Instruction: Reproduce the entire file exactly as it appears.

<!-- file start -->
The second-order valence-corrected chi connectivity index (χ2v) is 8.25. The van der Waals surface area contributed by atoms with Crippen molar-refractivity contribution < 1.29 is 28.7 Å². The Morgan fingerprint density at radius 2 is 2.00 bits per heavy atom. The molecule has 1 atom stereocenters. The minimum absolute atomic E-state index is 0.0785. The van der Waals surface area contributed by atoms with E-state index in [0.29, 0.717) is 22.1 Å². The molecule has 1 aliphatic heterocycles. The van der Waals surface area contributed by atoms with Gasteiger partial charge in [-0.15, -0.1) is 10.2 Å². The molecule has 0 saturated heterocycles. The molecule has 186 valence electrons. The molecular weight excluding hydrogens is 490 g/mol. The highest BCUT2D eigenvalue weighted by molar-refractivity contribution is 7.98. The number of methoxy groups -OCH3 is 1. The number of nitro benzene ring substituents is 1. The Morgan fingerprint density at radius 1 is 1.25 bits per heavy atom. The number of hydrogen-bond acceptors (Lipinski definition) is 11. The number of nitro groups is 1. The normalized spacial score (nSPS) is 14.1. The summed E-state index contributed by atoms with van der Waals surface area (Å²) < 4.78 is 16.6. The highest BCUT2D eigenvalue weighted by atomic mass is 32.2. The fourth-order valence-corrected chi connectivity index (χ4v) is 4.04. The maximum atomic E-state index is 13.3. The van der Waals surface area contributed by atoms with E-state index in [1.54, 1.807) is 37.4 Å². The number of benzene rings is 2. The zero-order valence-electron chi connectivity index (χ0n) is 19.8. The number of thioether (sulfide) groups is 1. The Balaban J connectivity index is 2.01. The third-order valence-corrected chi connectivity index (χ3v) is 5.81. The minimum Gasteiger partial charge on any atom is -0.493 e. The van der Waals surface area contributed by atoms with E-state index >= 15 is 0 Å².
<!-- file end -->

The second-order valence-corrected chi connectivity index (χ2v) is 8.25. The van der Waals surface area contributed by atoms with Crippen molar-refractivity contribution < 1.29 is 28.7 Å². The Morgan fingerprint density at radius 2 is 2.00 bits per heavy atom. The molecule has 1 atom stereocenters. The minimum absolute atomic E-state index is 0.0785. The van der Waals surface area contributed by atoms with E-state index in [0.29, 0.717) is 22.1 Å². The molecule has 1 aliphatic heterocycles. The van der Waals surface area contributed by atoms with Gasteiger partial charge in [-0.15, -0.1) is 10.2 Å². The molecule has 0 saturated heterocycles. The molecule has 186 valence electrons. The molecular weight excluding hydrogens is 490 g/mol. The highest BCUT2D eigenvalue weighted by molar-refractivity contribution is 7.98. The number of methoxy groups -OCH3 is 1. The number of nitro benzene ring substituents is 1. The Morgan fingerprint density at radius 1 is 1.25 bits per heavy atom. The number of hydrogen-bond acceptors (Lipinski definition) is 11. The number of nitro groups is 1. The normalized spacial score (nSPS) is 14.1. The summed E-state index contributed by atoms with van der Waals surface area (Å²) < 4.78 is 16.6. The highest BCUT2D eigenvalue weighted by atomic mass is 32.2. The fourth-order valence-corrected chi connectivity index (χ4v) is 4.04. The maximum atomic E-state index is 13.3. The van der Waals surface area contributed by atoms with E-state index in [1.54, 1.807) is 37.4 Å². The number of benzene rings is 2. The zero-order valence-electron chi connectivity index (χ0n) is 19.8. The number of thioether (sulfide) groups is 1. The Balaban J connectivity index is 2.01. The third-order valence-corrected chi connectivity index (χ3v) is 5.81. The minimum Gasteiger partial charge on any atom is -0.493 e. The van der Waals surface area contributed by atoms with E-state index >= 15 is 0 Å².